This is the second part of our series on Elite Warriors of the Dark Ages. In the wake of the Danish conquest of England, the last kings of Anglo-Saxon England had at their service a fearsome band of disciplined warriors: the Huscarls!
Founded by Canute the Great, the Danish ruler of England in the early 11th century, the Huscarls were modeled upon the Jomsvikings; another elite Viking military society of the age. In fact the original Huscarls were built around a nucleus of Jomsvikings who had come to England years earlier under the famous Viking leader, Thorkell the Tall.
Canute established them as a permanent body of professional warriors, originally between 3,000 and 4,000 strong. They attended the king, and were maintained in 3 corps: two stationed around London, the third in the north near York. They were further divided into crews to man the 40 longships maintained from Canute onward, as a royal Navy. Thus the Huscarls formed a nucleus for any English national force, both on land and sea.
The corps was maintained by a special tax, on each “hide” of land. In later days, individual Huscarls were granted land of their own, which they lived upon and oversaw. Feudalism was spreading to England from the continent; and had the Norman Conquest not interrupted their evolution, in time the Huscarls would likely have assumed most aspects of the feudal chivalry found elsewhere; becoming England’s version of the Feudal knight.
Each Huscarl was armed as an elite Viking warrior of the time: mail shirt, conical helmet (without horns!!!!), shield, sword, spear, and axe. Their sword hilts and axe blades were famously gilded with gold; a symbol of their elite status! Like the Jomsvikings, the Huscarls maintained a rigorous code of conduct; and kept strict discipline both in camp and in the field.
In battle, they usually fought around the king or earl’s banner, in the center of the Army. Or, alternatively, formed across the entire front, the hard edge of the battle array; backed-up by the less reliable and poorer armed Fyrd.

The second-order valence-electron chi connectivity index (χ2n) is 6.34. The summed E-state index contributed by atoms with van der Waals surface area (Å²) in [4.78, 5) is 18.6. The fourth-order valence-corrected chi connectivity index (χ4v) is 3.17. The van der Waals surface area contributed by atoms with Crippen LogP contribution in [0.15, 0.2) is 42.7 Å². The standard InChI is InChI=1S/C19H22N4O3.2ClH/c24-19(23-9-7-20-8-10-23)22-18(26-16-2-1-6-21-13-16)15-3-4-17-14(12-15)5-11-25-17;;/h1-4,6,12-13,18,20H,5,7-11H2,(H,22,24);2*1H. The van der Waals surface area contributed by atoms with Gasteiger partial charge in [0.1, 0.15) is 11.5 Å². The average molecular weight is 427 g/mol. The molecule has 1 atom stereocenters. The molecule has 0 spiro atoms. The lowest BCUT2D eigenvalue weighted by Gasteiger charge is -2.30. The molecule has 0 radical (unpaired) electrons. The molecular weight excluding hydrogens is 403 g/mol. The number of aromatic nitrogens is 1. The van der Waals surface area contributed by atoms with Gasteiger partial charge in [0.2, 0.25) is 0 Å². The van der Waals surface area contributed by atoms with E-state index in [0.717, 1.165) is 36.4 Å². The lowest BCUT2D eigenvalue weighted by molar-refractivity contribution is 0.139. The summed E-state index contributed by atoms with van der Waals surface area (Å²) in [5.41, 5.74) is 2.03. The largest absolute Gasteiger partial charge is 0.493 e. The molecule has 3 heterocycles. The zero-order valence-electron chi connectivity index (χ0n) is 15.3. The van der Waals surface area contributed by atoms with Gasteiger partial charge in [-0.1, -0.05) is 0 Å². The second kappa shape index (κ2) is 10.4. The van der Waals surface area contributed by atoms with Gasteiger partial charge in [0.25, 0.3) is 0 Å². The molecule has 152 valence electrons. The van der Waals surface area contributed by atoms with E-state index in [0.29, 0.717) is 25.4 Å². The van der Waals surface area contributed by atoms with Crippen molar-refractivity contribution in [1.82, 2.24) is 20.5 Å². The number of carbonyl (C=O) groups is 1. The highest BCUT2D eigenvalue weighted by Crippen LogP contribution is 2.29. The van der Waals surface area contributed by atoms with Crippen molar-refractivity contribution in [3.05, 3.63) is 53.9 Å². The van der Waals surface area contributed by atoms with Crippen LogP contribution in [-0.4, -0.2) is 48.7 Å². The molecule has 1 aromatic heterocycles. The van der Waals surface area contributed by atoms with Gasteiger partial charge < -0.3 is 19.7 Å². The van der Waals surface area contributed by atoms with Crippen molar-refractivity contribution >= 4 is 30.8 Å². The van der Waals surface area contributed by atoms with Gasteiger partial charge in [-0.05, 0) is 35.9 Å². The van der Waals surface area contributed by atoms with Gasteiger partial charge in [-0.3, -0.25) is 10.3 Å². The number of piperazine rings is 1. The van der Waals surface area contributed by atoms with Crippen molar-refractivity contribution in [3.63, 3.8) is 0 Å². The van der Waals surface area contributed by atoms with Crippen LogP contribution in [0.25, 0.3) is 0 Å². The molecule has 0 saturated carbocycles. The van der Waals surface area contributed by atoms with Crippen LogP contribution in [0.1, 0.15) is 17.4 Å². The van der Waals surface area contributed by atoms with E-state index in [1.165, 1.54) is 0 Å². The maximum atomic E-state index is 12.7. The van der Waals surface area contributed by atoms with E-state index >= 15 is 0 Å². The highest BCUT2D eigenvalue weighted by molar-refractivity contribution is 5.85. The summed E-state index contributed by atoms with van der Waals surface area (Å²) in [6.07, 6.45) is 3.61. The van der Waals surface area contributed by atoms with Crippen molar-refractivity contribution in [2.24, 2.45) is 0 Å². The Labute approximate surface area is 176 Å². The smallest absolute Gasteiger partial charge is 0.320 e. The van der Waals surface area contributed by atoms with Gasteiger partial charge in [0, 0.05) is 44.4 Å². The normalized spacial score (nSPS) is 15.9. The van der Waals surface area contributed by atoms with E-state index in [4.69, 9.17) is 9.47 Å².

Under Canute, the Huscarls were mostly Danes; and served to guarantee Canute’s hold on England. But upon the end of his dynasty, and the return of Edward the Confessor to the throne, many of them enlisted as “household troops” among the various great magnates of England. The largest group served under the Earl of Wessex, maintained by Earl Godwin and his sons Harold, Tostig, Gyrth, and Leofwyn. In their struggles against Edward and his Normanization of England, the Huscarls played a key role in maintaining the Earl’s position as the shadow government of England.
Godwin died, and Harold Godwinson became the “strongman” behind the English throne. In 1062–63 he led his Huscarls into Wales, against Gruffydd ap Llywelyn of Gwynedd. The Huscarls proved a hard foe, and the campaign ended with Gruffydd’s defeat and death in 1063.
When Harold became king of England he had an estimated 3,000 Huscarls to serve in his struggle in the Royal Sweepstakes of 1066!
When Harald Hardrada, King of Norway invaded England in September, landing near York; Harold marched north with his Huscarls to battle that great Viking hero. At the Battle of Stamford Bridge on 25 September 1066, the Norse warriors gave as good as they got, cutting down many of Harold’s Huscarls. No actual casualty count exists, but as many as a quarter of the elite warriors may have been cut down before victory was won.
No sooner had the north been secured than word came that William of Normandy had landed in Kent; and was ravishing the land. Harold forced-marched the weary Huscarls to first London, then (together with the Fyrd of southeastern England) marched south to meet the Normans at Senlac Hill.
At the Battle of Hastings the Huscarls formed the iron core of the Anglo-Saxon army. All day long they battled valiantly against the Norman invaders. Time-and-again they repulsed charging horse or Norman foot-sergeants. But the combination of archery and shock cavalry charge eventually wore down their shieldwall, and Harold was slain late in the day. The surviving Huscarls retreated north into the wood behind Senlac Hill. As darkness closed on the battlefield, they dealt the over-bold Norman pursuers a bloody nose at a ravine called the “Malfosse”; before escaping the field.
After Hastings, the corps was disbanded: William had little need for an Anglo Saxon military caste. So, like many of the Saxon nobility, they left England in large numbers; emigrating to Scandinavia and Russia, where they found service with the various rulers of the land.
A large portion took service with the Byzantine Empire, enlisting in mass in the Varangian Guard. In fact Englishmen soon replaced Scandinavians as the largest ethnic group within that elite Guard; and remained so until the 15th century.
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Some of the artwork in this article has been reproduced with the permission of Osprey Publishing, and is © Osprey Publishing, part of Bloomsbury Publishing Plc.